The tiger prowled…
…but Thor got away!
Photos by Anastasia Karlovich and Paul Truong respectively.
Things are certainly heating up in Chennai, India! Former World Champion Garry Kasparov was on hand to watch game three amidst a minor controversy that he was being purposely shunned by the Indian hosts. Kasparov is a FIDE Presidential candidate, but India is said to be backing his opponent. After being pressed, India stated that they had not received his itinerary. He was later seen with JCD Prabhakar, President of All-India Chess Federation and DV Sundar, Vice President, FIDE. However, he was not given access to the media room, nor the commentary booth. What’s a world championship without at least one or two controversies?
The third game showed a sample of things to come. The World Champion Viswanathan Anand took advantage of another innocuous opening and pressed for the advantage against Challenger Magnus Carlsen. After Carlsen repeated 1.Nf3, he varied after 1…d5 2. g3 g6 3. c4!? The game veered into a type of Dragon with colors reversed, but black had established a grip in the center after 10…Nd4!? 11. Nxd4 exd4. Carlsen admitted to playing a faulty plan with 13.Bb4?! allowing black to maintain the bishop pair and queenside majority.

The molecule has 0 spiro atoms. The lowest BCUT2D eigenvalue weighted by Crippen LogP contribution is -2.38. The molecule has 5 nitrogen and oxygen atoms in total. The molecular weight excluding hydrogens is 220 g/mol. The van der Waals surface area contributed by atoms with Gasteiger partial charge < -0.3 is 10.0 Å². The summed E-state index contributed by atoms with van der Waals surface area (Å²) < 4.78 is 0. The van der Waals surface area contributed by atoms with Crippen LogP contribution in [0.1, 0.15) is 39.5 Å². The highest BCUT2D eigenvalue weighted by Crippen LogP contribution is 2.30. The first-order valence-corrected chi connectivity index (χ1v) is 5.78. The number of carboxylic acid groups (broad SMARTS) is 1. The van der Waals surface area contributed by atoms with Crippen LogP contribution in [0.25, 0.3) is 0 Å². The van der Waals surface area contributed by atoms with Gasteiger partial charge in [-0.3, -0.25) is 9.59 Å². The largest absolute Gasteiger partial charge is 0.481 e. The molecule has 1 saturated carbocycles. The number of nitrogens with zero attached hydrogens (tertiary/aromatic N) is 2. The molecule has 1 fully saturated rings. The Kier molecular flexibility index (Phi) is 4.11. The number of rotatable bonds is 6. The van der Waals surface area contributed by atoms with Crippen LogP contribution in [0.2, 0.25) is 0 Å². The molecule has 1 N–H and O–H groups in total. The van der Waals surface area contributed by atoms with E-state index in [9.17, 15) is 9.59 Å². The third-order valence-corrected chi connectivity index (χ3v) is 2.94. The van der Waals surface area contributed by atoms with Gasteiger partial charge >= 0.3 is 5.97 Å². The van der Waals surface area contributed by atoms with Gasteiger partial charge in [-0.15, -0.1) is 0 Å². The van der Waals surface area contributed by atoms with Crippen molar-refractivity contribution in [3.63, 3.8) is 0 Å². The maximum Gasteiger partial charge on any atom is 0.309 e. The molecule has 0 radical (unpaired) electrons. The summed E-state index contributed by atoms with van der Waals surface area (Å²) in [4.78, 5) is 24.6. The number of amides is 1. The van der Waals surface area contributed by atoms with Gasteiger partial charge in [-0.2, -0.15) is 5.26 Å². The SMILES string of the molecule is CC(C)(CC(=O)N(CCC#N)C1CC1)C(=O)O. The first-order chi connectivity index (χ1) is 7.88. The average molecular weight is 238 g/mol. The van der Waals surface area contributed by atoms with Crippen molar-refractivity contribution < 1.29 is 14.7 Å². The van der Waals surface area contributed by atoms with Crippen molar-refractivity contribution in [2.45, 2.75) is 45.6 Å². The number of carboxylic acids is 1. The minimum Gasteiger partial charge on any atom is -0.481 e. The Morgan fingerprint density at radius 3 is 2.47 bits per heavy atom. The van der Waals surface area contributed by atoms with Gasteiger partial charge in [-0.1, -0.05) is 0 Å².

Carlsen started to get in a bit of trouble and was forced to play an improbable 25.Qh1 creating quite a buzz (diagram left). Many referred to Carlsen-Karjakin at 2013 Tata Steel (diagram right). In that game, white’s position is much better version since the white has the two bishops and the white queen was not totally entombed. Carlsen went on to win that game.
The commentators and fans roared after 28.e3?! Perhaps The “Tiger from Madras” smelled blood and forged ahead with 28…dxe3 29.Rxe3 Bd4!? Many felt Anand should go for 29…Bxb2. Anand felt that Carlsen’s control of the open file gave him adequate play, but upon review, it appeared that black had enough initiative to press for the point. Anand would finally play 34…Bxb2, but 34…Rf8 may have been for choice. After 34…Bxb2 35.Qf3 white had untangled and pieces liquidated quickly.
So there you have it… an exciting battle worth the price of admission. There was a lot of buzz after the game about Carlsen’s lackluster opening preparation. The Norwegian appeared to be a bit flustered at the board, but relieved at the press conference. He realizes that his white game is struggling and he must get a grip on his openings preparation or he will continue to suffer. He gets black and knows that Anand will try to press once again.
On the other hand, Anand has had better positions in two games and was unable to convert. In the second game he eschewed 34…Rf8 because he didn’t want the game to get too tactical. However, this was the right approach. GM Josh Friedel gave 34…Rf8 35.Bxd3 Qd6! 36.Qg2 Rxf2 37.Rxf2 Rf8 38.Rdd2 Rxf2 39.Rxf2 Bxf2+ 40.Qxf2 Qxd3 and Black is up a clear pawn with excellent winning chances.
Score: Anand 1½ Carlsen 1½
Official Site: http://chennai2013.fide.com/
Drum Coverage: http://www.thechessdrum.net/blog/2013/11/06/2013-world-championship-anand-vs-carlsen/
Game Analysis – Game #3 (GM Daniel King)